Kostas Research Institute Receives $13M U.S. Army Contract for Wireless Research

The Kostas Research Institute (KRI) at Northeastern University has been awarded $13 million by the U.S. Army Research Laboratory for foundational research into Cognitive Distributed Sensing in Congested Radio Frequency Environments. This contract will fund the first year of a planned four-year research program anticipated to be funded up to $47.4 million. Led by KRI, the program is a collaboration among five universities—Northeastern University, Northern Arizona University, University of Houston, University of Massachusetts-Amherst, and University of North Texas. Deniz Erdogmus, professor of electrical and computer engineering and chief technology officer for KRI, is the principal investigator of research activities at Northeastern.

“There is a significant need to advance distributed machine learning and signal processing algorithms,” says Erdogmus, “as well as secure and reliable computational, sensing, and communication hardware infrastructure in support of distributed sensing and communication. KRI at Northeastern University and partner institutions will conduct innovative research to enable technologies that meet these challenges.”

The Cognitive Distributed Sensing in Congested Radio Frequency Environments program consists of multiple projects pursuing complementary research directions in wireless networking, signal processing for distributed sensing and communications, hardware, algorithms, and radiofrequency engineering innovation to enable the operation of distributed wireless sensing networks. The projects address three primary thrusts:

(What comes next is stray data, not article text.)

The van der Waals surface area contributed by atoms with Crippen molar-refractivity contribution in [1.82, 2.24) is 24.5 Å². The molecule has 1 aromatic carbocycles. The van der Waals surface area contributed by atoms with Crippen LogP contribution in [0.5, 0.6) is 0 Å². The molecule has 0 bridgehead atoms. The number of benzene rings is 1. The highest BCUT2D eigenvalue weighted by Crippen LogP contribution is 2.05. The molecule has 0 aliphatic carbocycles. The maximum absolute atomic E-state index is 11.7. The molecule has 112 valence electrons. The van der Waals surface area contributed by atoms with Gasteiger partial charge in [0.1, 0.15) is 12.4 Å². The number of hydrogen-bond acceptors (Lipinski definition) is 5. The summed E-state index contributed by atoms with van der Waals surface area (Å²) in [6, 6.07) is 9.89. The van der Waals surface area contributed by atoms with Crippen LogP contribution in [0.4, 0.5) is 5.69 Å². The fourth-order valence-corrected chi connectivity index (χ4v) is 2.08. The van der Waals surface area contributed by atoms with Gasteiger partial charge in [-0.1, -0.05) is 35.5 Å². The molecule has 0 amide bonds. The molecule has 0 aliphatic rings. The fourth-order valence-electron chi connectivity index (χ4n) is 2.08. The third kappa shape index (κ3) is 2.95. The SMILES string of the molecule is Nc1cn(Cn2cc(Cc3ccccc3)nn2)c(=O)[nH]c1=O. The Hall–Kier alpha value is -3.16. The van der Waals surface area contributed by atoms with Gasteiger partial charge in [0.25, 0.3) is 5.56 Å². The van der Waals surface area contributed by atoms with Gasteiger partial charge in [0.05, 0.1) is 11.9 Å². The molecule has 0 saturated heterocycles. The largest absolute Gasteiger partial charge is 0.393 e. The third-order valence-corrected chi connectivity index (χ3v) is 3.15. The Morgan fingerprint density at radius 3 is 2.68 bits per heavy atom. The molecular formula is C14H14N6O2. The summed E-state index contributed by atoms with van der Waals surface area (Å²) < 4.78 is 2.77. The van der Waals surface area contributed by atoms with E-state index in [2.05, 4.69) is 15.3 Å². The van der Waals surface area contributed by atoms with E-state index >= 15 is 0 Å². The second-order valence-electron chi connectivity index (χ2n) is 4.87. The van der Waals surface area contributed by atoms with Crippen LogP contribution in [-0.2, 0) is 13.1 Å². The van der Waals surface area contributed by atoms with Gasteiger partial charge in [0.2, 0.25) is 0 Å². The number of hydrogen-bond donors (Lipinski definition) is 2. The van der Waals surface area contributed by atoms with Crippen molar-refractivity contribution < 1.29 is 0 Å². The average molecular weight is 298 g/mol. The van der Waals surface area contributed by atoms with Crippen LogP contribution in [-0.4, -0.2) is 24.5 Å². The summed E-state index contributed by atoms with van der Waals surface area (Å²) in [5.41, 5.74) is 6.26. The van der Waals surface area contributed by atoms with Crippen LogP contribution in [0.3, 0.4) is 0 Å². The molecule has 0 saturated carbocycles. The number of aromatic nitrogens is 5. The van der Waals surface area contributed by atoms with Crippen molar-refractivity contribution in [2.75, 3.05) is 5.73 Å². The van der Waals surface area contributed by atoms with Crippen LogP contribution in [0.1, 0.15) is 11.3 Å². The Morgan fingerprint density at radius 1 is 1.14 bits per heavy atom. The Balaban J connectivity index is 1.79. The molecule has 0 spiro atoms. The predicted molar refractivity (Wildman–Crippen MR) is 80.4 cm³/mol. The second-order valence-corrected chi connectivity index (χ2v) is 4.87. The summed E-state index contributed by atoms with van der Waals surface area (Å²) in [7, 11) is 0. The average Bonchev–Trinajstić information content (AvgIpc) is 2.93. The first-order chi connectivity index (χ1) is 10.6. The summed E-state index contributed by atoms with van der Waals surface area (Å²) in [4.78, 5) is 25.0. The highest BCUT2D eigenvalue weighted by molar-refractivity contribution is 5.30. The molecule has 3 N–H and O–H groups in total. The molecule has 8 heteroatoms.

• Cognitive sensing and communications
      This thrust area examines the hardware and data necessary to enable machine learning in cognitive sensing and communications—for example, applications involving spectrum sharing to make efficient use of the increasingly crowded electromagnetic spectrum.
    • Distributed sensing and communications
      This thrust area addresses the challenges of using synchronization to reduce or eliminate latency in wireless systems, achieving performance and reliability comparable to wired systems.
    • Proactive sensing and communications
      This thrust area is focused on anticipating changing conditions in the radiofrequency spectrum and acting in advance to guarantee successful communication despite potential interference.

The program relies heavily on, and benefits from, unique Northeastern facilities like Colosseum, the world’s most powerful wireless system emulator; and the Expeditionary Cyber Unmanned Aerial Systems Research and Development Facility, an indoor-outdoor drone testing range equipped with a Faraday cage and anechoic chamber. Both are co-located with KRI at Northeastern’s Innovation Campus in Burlington, Massachusetts.

The research effort draws on the expertise of College of Engineering faculty, primarily from the Department of Electrical and Computer Engineering, including Professor Kaushik Chowdhury; Professor Deniz Erdogmus; Professor Josep Jornet; William Lincoln Smith Professor Tommaso Melodia; Professor Matteo Rinaldi; Professor Milica Stojanovic; Associate Professor Pau Closas; Associate Professor Edwin Marengo; Associate Professor Gunar Schirner; Assistant Professor David M. Rosen, jointly appointed in mathematics; and Assistant Professor Lili Su. Also participating are Professor Rifat Sipahi and Associate Professor Laurent Lessard of the Department of Mechanical and Industrial Engineering, as well as Assistant Professor Aanjhan Ranganathan of the Khoury College of Computer Sciences.

Related Faculty: Deniz Erdogmus, Gunar Schirner, Kaushik Chowdhury

Related Departments:Electrical & Computer Engineering, Mechanical & Industrial Engineering